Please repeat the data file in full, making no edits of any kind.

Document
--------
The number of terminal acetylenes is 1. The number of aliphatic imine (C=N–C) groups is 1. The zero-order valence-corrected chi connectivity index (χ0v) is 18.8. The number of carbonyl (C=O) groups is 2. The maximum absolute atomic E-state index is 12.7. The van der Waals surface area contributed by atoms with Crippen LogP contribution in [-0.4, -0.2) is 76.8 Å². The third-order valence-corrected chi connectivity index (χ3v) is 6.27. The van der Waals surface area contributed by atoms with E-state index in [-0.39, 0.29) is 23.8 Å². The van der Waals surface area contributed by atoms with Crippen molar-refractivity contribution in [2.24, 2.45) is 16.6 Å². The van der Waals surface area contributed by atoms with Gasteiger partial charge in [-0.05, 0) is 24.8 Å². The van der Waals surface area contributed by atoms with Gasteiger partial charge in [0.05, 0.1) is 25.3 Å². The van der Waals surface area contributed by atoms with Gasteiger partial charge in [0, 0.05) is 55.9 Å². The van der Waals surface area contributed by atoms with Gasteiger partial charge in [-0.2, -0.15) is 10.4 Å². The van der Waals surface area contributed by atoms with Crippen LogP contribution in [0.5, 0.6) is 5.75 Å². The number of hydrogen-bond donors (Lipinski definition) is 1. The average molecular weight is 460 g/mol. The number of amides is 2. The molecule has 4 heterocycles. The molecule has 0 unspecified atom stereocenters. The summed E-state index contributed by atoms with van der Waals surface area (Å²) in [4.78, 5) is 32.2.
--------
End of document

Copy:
The number of terminal acetylenes is 1. The number of aliphatic imine (C=N–C) groups is 1. The zero-order valence-corrected chi connectivity index (χ0v) is 18.8. The number of carbonyl (C=O) groups is 2. The maximum absolute atomic E-state index is 12.7. The van der Waals surface area contributed by atoms with Crippen LogP contribution in [-0.4, -0.2) is 76.8 Å². The third-order valence-corrected chi connectivity index (χ3v) is 6.27. The van der Waals surface area contributed by atoms with E-state index in [-0.39, 0.29) is 23.8 Å². The van der Waals surface area contributed by atoms with Crippen molar-refractivity contribution in [2.24, 2.45) is 16.6 Å². The van der Waals surface area contributed by atoms with Gasteiger partial charge in [-0.05, 0) is 24.8 Å². The van der Waals surface area contributed by atoms with Gasteiger partial charge in [0.05, 0.1) is 25.3 Å². The van der Waals surface area contributed by atoms with Gasteiger partial charge in [0, 0.05) is 55.9 Å². The van der Waals surface area contributed by atoms with Gasteiger partial charge in [-0.2, -0.15) is 10.4 Å². The van der Waals surface area contributed by atoms with Crippen LogP contribution in [0.5, 0.6) is 5.75 Å². The number of hydrogen-bond donors (Lipinski definition) is 1. The average molecular weight is 460 g/mol. The number of amides is 2. The molecule has 4 heterocycles. The molecule has 0 unspecified atom stereocenters. The summed E-state index contributed by atoms with van der Waals surface area (Å²) in [4.78, 5) is 32.2.